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Arriving at the Excel centre yesterday morning, I was subjected to the kind of scrutiny only usually reserved for transatlantic air travellers. From that opening statement, you can probably deduce I’m a DSEI newbie! I knew there’d be plenty of military hardware on display, but the sheer scale of this expo is impressive.
In amongst all the guns, bombs, tanks, warships, missiles, fighter jets and F1 cars (think Williams are going to declare war on Mercedes!), there is an area dedicated to communications and security. Whilst on a smaller scale to most of the other zones, there are many interesting products and technologies on display.
Modern conflicts can now no longer be fought just on the battlefield, cyber warfare and by association cyber security, now play major roles in prosecuting and preventing conflicts. Secure communications underpins all our military operations whether on home or foreign soil. The technologies which enable this are constantly evolving and adapting to new threats, to keep our forces safe and to ensure continuous operations.
I was interested to see some of the products our partners at Cisco were bringing to the show and viewed some really interesting demos. It’s fascinating to see how the Internet of Everything (IoE) and the concept of Fog Computing is being adopted in specific solutions to support military operations.
The widespread adoption of IP based systems by forces around the world enables the adoption of many solutions, which once would have been the preserve of the private sector.
As if we hadn’t already been overwhelmed by the Cloud, now we have the Fog! Fog Computing is a relatively new term and describes a distributed computing infrastructure in which some application services are handled at the network edge in a smart device and some application services are handled in a remote data centre e.g. in the cloud.
The goal of fogging is to improve efficiency and reduce the amount of data that needs to be transported to the cloud for data processing, analysis and storage. This is often done for efficiency reasons, but it may also be carried out for security and compliance reasons.
Cisco has developed a range of smart edge routing platforms, which enable multi-access (wired, wireless or LTE) in a ruggedised form factor, which also include on-board computing power to enable Fog processing.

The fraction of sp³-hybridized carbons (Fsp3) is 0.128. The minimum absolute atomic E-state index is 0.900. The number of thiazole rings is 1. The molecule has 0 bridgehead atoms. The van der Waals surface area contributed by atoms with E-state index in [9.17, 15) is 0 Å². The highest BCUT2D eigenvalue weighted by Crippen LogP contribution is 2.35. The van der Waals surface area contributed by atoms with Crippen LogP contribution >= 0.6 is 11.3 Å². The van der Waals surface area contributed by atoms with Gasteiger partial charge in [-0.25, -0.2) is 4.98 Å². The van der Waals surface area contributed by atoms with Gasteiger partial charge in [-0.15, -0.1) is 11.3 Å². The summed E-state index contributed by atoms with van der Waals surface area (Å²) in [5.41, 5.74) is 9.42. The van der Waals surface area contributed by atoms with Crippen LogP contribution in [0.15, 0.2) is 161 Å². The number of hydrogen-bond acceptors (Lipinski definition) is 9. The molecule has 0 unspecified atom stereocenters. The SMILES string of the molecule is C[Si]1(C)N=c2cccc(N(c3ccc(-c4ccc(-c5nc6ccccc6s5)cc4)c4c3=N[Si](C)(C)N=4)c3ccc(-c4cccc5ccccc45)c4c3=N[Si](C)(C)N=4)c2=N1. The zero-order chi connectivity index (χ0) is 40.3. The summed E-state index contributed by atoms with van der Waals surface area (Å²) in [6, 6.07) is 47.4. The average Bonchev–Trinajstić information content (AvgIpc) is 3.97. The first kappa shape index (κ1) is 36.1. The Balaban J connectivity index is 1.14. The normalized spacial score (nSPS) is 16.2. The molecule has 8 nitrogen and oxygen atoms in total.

When deployed in a metropolitan infrastructure these devices enable smart cities, by enabling services such as smart lighting, parking and traffic monitoring.
When deployed in a military environment such as a warship and linked to an IoE enabled communications fabric connecting ship borne sensors, with remote sensors on other platforms (helicopters, drones etc.), Fog Computing can ensure only critical information is passed to operators. This ensures systems don’t become overwhelmed, and allows for faster tactical decision making.
Fog Computing has the potential to make all our lives better, there are environmental benefits from easing traffic congestion, and leading us directly to the next free parking space –and more importantly, in a combat situation, it will undoubtedly save lives.
My first day at DSEI has very definitely been an eye opener, and I’ll close by highlighting why Forfusion has a presence there this year (through our partnership with NDI). Forfusion Government Secure Services (GSS) provides design and support services for secure IP communications networks, to a number of MOD and public sector customers through our partnerships with UK industry. If you think we can help solve some of your IT, communications or business productivity challenges, please come and see us.
Forfusion Government Secure Services (GSS) provides design and support services for unified communications and collaboration, networks and security, as well as data centre and virtualisation to a number of MOD and public sector customers through our partnerships with UK industry.
For more information visit us at stand S2-240.